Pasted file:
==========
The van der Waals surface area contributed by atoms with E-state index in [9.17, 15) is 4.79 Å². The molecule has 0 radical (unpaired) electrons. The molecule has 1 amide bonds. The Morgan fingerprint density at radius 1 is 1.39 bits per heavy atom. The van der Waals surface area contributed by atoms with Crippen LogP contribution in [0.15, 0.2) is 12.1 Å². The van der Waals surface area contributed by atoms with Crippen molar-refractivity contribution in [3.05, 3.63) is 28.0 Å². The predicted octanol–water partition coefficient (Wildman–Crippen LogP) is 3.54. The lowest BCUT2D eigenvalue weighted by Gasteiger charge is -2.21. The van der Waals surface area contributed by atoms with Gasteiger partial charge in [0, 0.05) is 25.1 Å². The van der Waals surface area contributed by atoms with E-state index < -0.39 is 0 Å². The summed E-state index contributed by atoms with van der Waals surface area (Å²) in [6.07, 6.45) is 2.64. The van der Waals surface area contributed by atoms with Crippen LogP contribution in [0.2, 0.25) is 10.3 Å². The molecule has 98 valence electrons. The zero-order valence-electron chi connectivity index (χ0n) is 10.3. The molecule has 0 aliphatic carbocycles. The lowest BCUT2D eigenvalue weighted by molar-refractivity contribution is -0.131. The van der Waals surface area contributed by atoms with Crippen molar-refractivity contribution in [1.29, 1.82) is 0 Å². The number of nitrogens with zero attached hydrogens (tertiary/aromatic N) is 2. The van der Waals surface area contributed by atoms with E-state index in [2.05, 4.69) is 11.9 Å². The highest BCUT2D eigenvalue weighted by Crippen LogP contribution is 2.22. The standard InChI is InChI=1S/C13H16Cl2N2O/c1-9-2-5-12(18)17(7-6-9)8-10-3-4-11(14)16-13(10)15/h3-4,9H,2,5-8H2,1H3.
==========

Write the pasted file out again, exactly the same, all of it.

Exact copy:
The van der Waals surface area contributed by atoms with E-state index in [9.17, 15) is 4.79 Å². The molecule has 0 radical (unpaired) electrons. The molecule has 1 amide bonds. The Morgan fingerprint density at radius 1 is 1.39 bits per heavy atom. The van der Waals surface area contributed by atoms with Crippen LogP contribution in [0.15, 0.2) is 12.1 Å². The van der Waals surface area contributed by atoms with Crippen molar-refractivity contribution in [3.05, 3.63) is 28.0 Å². The predicted octanol–water partition coefficient (Wildman–Crippen LogP) is 3.54. The lowest BCUT2D eigenvalue weighted by Gasteiger charge is -2.21. The van der Waals surface area contributed by atoms with Gasteiger partial charge in [0, 0.05) is 25.1 Å². The van der Waals surface area contributed by atoms with E-state index < -0.39 is 0 Å². The summed E-state index contributed by atoms with van der Waals surface area (Å²) in [6.07, 6.45) is 2.64. The van der Waals surface area contributed by atoms with Crippen LogP contribution in [0.2, 0.25) is 10.3 Å². The molecule has 98 valence electrons. The zero-order valence-electron chi connectivity index (χ0n) is 10.3. The molecule has 0 aliphatic carbocycles. The lowest BCUT2D eigenvalue weighted by molar-refractivity contribution is -0.131. The van der Waals surface area contributed by atoms with Crippen molar-refractivity contribution in [1.29, 1.82) is 0 Å². The number of nitrogens with zero attached hydrogens (tertiary/aromatic N) is 2. The van der Waals surface area contributed by atoms with E-state index in [2.05, 4.69) is 11.9 Å². The highest BCUT2D eigenvalue weighted by Crippen LogP contribution is 2.22. The standard InChI is InChI=1S/C13H16Cl2N2O/c1-9-2-5-12(18)17(7-6-9)8-10-3-4-11(14)16-13(10)15/h3-4,9H,2,5-8H2,1H3.